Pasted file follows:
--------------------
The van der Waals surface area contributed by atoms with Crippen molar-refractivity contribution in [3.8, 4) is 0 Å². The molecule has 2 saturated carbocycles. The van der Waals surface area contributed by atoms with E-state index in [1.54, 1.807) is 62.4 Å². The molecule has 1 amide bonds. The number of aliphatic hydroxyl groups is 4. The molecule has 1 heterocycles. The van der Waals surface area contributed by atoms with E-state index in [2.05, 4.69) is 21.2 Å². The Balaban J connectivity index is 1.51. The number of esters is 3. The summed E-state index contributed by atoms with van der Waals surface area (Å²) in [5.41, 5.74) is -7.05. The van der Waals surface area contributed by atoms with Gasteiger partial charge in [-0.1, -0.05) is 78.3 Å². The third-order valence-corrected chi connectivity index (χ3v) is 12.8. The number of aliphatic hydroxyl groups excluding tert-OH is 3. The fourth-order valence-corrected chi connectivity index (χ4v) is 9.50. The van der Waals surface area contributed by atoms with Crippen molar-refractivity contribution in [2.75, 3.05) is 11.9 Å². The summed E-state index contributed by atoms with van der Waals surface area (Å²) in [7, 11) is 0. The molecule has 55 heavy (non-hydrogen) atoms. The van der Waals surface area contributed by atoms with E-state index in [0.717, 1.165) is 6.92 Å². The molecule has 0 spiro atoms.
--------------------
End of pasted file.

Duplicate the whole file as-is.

The van der Waals surface area contributed by atoms with Crippen molar-refractivity contribution in [3.8, 4) is 0 Å². The molecule has 2 saturated carbocycles. The van der Waals surface area contributed by atoms with E-state index in [1.54, 1.807) is 62.4 Å². The molecule has 1 amide bonds. The number of aliphatic hydroxyl groups is 4. The molecule has 1 heterocycles. The van der Waals surface area contributed by atoms with E-state index in [2.05, 4.69) is 21.2 Å². The Balaban J connectivity index is 1.51. The number of esters is 3. The summed E-state index contributed by atoms with van der Waals surface area (Å²) in [5.41, 5.74) is -7.05. The van der Waals surface area contributed by atoms with Gasteiger partial charge in [-0.1, -0.05) is 78.3 Å². The third-order valence-corrected chi connectivity index (χ3v) is 12.8. The number of aliphatic hydroxyl groups excluding tert-OH is 3. The fourth-order valence-corrected chi connectivity index (χ4v) is 9.50. The van der Waals surface area contributed by atoms with Crippen molar-refractivity contribution in [2.75, 3.05) is 11.9 Å². The summed E-state index contributed by atoms with van der Waals surface area (Å²) in [7, 11) is 0. The molecule has 55 heavy (non-hydrogen) atoms. The van der Waals surface area contributed by atoms with E-state index in [0.717, 1.165) is 6.92 Å². The molecule has 0 spiro atoms.